Two Pentagon heads who served under Trump — Jim Mattis and Mark Esper — also signed it. Trump removed Esper in November as part of a major shakeup at the Department of Defense.

                        The op-ed comes as some Republican lawmakers in Congress plan this week to formally object to the certification of the Nov. 3 presidential election results.

                        Since the vote, Trump and his attorneys have repeatedly asserted false claims of voter fraud and blamed, without evidence, that his loss to Biden was due to widespread irregularities. But his insistence that the election was stolen has led to some speculation he could somehow use the military to remain in office past Biden's Jan. 20 inauguration.

                        The 10 signatories made it clear that any effort to involve U.S. armed forces in resolving election disputes would take the country "into dangerous, unlawful and unconstitutional territory."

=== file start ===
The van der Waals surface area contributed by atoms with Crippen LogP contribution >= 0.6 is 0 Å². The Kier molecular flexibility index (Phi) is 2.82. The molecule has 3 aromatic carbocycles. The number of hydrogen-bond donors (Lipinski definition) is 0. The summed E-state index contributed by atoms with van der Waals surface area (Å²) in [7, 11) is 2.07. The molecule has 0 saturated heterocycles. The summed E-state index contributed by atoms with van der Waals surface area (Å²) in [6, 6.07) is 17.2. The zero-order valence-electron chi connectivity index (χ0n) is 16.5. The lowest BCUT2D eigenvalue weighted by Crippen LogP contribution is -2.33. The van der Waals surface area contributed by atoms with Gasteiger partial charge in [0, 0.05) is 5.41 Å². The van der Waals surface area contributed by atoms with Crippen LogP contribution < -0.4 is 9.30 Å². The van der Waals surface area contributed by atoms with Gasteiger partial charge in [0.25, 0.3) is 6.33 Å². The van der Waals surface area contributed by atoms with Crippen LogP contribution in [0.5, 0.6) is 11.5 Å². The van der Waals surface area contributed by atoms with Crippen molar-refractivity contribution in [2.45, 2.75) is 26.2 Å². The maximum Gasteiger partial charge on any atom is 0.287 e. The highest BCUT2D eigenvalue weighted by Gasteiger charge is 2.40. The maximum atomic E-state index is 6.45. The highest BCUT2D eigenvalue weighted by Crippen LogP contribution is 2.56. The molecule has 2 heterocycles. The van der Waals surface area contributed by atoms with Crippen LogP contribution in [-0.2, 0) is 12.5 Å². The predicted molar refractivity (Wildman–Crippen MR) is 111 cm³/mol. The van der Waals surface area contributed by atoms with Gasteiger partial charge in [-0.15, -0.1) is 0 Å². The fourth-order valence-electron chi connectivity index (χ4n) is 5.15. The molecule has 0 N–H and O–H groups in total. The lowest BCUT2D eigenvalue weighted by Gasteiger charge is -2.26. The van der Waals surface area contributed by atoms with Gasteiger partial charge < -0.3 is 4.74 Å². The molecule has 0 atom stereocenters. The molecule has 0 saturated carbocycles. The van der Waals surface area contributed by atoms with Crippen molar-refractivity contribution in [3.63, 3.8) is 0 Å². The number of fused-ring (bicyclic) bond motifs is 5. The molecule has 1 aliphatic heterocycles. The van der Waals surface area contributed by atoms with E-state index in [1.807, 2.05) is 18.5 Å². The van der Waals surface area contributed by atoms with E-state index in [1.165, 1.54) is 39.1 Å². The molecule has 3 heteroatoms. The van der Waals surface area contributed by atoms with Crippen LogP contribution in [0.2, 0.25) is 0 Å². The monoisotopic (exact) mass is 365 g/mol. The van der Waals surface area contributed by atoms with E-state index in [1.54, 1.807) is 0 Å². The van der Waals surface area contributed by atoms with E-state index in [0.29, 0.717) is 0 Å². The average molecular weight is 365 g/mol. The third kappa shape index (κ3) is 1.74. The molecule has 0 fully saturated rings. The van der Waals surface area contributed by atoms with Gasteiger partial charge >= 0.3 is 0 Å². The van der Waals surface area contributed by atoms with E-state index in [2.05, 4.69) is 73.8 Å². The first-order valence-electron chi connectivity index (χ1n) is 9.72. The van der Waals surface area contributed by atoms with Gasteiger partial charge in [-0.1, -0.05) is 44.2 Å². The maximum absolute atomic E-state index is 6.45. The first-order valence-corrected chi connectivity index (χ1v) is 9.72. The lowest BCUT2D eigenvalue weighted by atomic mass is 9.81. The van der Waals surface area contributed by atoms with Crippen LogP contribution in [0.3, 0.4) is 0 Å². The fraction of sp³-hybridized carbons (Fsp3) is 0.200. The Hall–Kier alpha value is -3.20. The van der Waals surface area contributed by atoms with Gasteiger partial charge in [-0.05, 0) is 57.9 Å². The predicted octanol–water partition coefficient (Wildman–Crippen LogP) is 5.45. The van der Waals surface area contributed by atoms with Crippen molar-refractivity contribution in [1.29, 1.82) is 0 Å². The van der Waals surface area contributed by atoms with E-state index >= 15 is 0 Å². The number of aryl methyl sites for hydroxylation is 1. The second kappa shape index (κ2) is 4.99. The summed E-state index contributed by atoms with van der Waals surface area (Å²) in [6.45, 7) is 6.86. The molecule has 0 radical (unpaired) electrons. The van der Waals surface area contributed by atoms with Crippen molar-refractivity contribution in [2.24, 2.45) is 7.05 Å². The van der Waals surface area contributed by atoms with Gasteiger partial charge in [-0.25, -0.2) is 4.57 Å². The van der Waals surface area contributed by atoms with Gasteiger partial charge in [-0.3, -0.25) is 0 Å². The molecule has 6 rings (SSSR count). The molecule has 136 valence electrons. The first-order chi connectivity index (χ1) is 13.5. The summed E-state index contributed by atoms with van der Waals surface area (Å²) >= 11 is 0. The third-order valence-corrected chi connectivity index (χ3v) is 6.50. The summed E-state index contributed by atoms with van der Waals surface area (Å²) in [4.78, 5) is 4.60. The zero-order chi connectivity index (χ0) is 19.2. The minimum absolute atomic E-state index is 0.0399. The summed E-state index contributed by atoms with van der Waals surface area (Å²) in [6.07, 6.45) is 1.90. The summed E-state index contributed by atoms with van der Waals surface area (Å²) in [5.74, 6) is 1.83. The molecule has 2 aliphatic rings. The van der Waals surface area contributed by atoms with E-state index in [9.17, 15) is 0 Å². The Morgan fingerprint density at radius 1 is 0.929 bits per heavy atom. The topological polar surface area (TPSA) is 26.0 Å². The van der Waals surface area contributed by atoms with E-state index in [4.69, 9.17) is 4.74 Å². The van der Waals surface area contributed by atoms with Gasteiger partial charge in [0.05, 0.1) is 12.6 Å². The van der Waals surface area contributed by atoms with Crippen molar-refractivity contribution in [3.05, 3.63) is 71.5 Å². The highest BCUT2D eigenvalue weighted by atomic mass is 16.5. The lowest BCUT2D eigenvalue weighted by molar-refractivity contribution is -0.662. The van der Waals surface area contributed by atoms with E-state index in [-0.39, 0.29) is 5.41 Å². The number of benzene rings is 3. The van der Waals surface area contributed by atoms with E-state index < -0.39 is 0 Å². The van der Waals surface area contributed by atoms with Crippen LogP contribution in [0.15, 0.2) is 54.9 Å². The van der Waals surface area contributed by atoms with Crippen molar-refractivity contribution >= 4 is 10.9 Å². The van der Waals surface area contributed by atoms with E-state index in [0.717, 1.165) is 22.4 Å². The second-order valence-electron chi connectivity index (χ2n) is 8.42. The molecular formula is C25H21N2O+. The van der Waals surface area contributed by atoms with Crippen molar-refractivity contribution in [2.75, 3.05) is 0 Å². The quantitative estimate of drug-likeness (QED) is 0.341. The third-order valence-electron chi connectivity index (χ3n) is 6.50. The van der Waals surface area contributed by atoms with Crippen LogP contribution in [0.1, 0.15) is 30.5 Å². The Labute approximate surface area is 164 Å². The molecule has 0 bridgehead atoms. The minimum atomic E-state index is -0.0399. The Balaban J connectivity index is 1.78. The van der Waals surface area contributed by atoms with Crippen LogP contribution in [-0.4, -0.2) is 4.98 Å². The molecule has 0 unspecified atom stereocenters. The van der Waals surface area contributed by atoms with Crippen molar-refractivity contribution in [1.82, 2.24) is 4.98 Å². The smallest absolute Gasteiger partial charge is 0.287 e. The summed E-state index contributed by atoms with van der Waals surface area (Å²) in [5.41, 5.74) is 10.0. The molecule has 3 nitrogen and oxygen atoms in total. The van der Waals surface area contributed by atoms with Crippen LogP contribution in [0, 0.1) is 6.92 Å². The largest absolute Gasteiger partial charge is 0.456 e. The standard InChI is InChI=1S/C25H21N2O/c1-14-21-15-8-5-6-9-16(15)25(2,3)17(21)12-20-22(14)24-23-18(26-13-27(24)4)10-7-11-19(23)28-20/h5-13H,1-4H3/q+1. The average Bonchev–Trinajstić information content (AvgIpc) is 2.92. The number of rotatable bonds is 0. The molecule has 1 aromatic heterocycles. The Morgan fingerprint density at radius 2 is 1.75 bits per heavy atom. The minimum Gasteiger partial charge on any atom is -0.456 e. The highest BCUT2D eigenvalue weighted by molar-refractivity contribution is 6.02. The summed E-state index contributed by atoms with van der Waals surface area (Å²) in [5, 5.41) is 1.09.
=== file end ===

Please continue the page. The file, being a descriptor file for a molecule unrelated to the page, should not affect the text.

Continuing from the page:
They wrote, "Civilian and military officials who direct or carry out such measures would be accountable, including potentially facing criminal penalties, for the grave consequences of their actions on our republic."

                        Former Defense Secretary Perry, who served under President Bill Clinton, wrote on Twitter that the idea for the statement originated with Cheney, a Republican who served under President George W. Bush as vice president and President George H.W. Bush as secretary of defense.

                        "Each of us swore an oath to support and defend the Constitution against all enemies, foreign and domestic. We did not swear it to an individual or a party," Perry tweeted, reiterating the op-ed's lines.

                        At the op-ed's conclusion, the former secretaries also appeared to address Biden's claims that his transition team has faced roadblocks put up by the Trump White House in meeting Pentagon leaders ahead of his inauguration.